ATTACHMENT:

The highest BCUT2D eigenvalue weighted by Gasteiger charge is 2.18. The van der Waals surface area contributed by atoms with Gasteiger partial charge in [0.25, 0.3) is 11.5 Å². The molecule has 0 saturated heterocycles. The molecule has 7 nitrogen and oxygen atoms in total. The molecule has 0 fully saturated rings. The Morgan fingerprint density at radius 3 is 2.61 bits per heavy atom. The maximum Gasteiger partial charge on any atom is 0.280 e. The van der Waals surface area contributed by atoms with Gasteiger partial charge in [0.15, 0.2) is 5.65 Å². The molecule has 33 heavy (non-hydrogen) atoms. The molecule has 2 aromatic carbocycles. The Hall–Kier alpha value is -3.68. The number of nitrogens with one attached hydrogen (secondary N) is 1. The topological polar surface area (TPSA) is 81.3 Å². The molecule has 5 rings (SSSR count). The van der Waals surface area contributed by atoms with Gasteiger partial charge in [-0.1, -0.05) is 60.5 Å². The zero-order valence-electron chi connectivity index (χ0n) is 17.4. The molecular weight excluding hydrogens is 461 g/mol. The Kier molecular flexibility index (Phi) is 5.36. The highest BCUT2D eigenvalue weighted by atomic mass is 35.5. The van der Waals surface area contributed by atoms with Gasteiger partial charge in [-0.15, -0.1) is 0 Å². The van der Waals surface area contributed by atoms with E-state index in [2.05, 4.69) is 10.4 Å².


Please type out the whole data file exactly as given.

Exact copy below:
The highest BCUT2D eigenvalue weighted by Gasteiger charge is 2.18. The van der Waals surface area contributed by atoms with Gasteiger partial charge in [0.25, 0.3) is 11.5 Å². The molecule has 0 saturated heterocycles. The molecule has 7 nitrogen and oxygen atoms in total. The molecule has 0 fully saturated rings. The Morgan fingerprint density at radius 3 is 2.61 bits per heavy atom. The maximum Gasteiger partial charge on any atom is 0.280 e. The van der Waals surface area contributed by atoms with Gasteiger partial charge in [0.15, 0.2) is 5.65 Å². The molecule has 33 heavy (non-hydrogen) atoms. The molecule has 2 aromatic carbocycles. The Hall–Kier alpha value is -3.68. The number of nitrogens with one attached hydrogen (secondary N) is 1. The topological polar surface area (TPSA) is 81.3 Å². The molecule has 5 rings (SSSR count). The van der Waals surface area contributed by atoms with Gasteiger partial charge in [-0.1, -0.05) is 60.5 Å². The zero-order valence-electron chi connectivity index (χ0n) is 17.4. The molecular weight excluding hydrogens is 461 g/mol. The Kier molecular flexibility index (Phi) is 5.36. The highest BCUT2D eigenvalue weighted by atomic mass is 35.5. The van der Waals surface area contributed by atoms with Gasteiger partial charge in [-0.15, -0.1) is 0 Å². The van der Waals surface area contributed by atoms with E-state index in [2.05, 4.69) is 10.4 Å².